With over 15 years of experience with photography in the Southern countries in Africa I’m always on the lookout for new ways to extend my portfolio. After the usual suspects as high- and low key photography, panning techniques and multiple exposures, it was bioluminescence that caught my attention. Scorpions glow in a green electric light when illuminated with an ultraviolet light source. Of course, I wanted to photograph this feature during some night-time explorations of the undergrowth around our campsites.
My first tries were made with an APS-C sized body and a 200mm macro lens attached. I used a cheap Chinese UV-torch with hard edges. In order to keep my noise levels down, all I could achieve were long exposures of 20 to 20 seconds, more of then not unsharp and with blown highlights because of the harsh edges in the torch.
The year following my first attempts were slightly better. Using a 15mm wide-angle macro lens gave me the wider look I was looking for and the upgraded UV-torch (a Nitecore) had much better and more diffuse lighting capabilities. But still I was struggling with the ISO capabilities….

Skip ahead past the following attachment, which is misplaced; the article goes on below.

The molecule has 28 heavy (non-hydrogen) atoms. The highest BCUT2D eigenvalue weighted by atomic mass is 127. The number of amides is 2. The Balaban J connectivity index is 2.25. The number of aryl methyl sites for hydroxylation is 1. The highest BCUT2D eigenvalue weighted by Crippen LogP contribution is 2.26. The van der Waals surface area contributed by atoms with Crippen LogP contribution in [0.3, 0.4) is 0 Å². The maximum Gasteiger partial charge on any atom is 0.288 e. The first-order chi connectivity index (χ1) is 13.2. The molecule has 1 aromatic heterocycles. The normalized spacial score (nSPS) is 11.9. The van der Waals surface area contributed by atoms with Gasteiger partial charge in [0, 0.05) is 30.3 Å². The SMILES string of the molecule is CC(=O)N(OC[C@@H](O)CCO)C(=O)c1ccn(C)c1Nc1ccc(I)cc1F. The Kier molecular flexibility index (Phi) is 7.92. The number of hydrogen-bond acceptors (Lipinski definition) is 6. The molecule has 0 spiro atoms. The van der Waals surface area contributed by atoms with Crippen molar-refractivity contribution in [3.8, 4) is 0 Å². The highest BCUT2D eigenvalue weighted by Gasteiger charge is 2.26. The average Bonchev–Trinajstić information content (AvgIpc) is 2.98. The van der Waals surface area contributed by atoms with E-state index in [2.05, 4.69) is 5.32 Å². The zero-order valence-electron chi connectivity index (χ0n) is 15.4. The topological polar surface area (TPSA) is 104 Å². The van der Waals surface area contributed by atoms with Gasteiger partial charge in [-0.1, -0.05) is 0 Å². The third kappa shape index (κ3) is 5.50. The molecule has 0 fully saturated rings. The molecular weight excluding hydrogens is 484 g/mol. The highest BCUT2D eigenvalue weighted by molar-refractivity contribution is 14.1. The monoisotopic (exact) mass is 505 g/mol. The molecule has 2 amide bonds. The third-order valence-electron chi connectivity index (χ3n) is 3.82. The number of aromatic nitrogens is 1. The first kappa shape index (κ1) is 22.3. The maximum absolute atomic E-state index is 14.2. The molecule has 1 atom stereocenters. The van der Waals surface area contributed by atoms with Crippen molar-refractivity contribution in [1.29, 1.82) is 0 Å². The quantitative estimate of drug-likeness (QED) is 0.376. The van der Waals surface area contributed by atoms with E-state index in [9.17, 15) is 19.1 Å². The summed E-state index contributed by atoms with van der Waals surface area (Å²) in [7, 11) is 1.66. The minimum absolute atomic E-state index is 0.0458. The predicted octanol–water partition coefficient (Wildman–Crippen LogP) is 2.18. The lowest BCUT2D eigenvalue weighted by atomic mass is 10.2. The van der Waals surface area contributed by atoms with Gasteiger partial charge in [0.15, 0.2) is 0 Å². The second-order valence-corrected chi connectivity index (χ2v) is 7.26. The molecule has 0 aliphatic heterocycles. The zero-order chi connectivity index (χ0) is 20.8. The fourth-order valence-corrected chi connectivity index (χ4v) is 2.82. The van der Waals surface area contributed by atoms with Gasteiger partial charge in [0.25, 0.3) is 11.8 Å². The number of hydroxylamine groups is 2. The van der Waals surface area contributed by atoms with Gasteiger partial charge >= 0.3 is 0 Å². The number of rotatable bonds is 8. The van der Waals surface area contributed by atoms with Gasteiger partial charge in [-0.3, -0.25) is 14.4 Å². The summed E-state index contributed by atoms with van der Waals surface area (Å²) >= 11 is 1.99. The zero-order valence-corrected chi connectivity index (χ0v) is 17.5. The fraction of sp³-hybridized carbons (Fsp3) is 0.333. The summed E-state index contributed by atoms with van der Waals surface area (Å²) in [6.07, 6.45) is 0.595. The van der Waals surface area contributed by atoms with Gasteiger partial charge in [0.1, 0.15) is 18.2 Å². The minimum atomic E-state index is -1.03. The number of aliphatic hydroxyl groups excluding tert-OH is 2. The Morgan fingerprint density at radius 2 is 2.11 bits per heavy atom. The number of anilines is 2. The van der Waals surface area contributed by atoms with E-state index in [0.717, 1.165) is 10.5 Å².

In 2015 I had the chance to bring a Pentax 645Z camera with me. It’s a medium format camera with outstanding dynamic range and more important, I don’t hesitate a moment to crack up the ISO as the RAW files clean up very nicely.
On the technical side I was all set, time to find me some scorpions! And that’s a task that’s not too easy. My preferred spots were trees with a crusty bark, these often have hiding spots in them and their texture look good in the final image. Finding a scorpion that was peeking out of his hiding place proved more difficult though!
One night everything came together, I found a full-grown scorpion about 3 meters above the ground in a perfect setting. We were sleeping in a lodge in the greater Kruger area of South Africa and I decided to borrow a table with a chair. The chair was placed on the table and I mounted this wobbly structure with my camera and tripod. No need to explain that long exposures were out of the question…
So the ISO was dialed up, aperture was closed to get most of the bark sharp as well and I illuminated the scorpion with the UV light. Finally the image that I had in my mind came to live!
Pentax 645Z, 120mm (94mm FF equivalent), F14, 1s, ISO 6400